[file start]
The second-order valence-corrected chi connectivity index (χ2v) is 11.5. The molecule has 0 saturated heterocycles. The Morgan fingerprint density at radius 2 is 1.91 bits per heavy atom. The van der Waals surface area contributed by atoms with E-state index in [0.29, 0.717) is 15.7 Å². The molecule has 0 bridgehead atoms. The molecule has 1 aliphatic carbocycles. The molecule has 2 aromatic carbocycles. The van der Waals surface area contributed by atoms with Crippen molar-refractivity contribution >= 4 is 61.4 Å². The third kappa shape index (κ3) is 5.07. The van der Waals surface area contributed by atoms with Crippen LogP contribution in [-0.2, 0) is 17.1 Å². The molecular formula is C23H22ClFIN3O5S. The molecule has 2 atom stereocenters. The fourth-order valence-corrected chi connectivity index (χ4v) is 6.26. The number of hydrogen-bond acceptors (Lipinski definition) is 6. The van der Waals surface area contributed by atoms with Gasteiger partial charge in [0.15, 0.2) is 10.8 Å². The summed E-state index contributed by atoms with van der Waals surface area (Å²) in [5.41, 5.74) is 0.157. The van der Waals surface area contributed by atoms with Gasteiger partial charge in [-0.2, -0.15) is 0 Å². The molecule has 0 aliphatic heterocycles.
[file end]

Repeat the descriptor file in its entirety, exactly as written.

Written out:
The second-order valence-corrected chi connectivity index (χ2v) is 11.5. The molecule has 0 saturated heterocycles. The Morgan fingerprint density at radius 2 is 1.91 bits per heavy atom. The van der Waals surface area contributed by atoms with E-state index in [0.29, 0.717) is 15.7 Å². The molecule has 0 bridgehead atoms. The molecule has 1 aliphatic carbocycles. The molecule has 2 aromatic carbocycles. The van der Waals surface area contributed by atoms with Crippen molar-refractivity contribution >= 4 is 61.4 Å². The third kappa shape index (κ3) is 5.07. The van der Waals surface area contributed by atoms with Crippen LogP contribution in [-0.2, 0) is 17.1 Å². The molecular formula is C23H22ClFIN3O5S. The molecule has 2 atom stereocenters. The fourth-order valence-corrected chi connectivity index (χ4v) is 6.26. The number of hydrogen-bond acceptors (Lipinski definition) is 6. The van der Waals surface area contributed by atoms with Gasteiger partial charge in [0.15, 0.2) is 10.8 Å². The summed E-state index contributed by atoms with van der Waals surface area (Å²) in [5.41, 5.74) is 0.157. The van der Waals surface area contributed by atoms with Gasteiger partial charge in [-0.2, -0.15) is 0 Å². The molecule has 0 aliphatic heterocycles.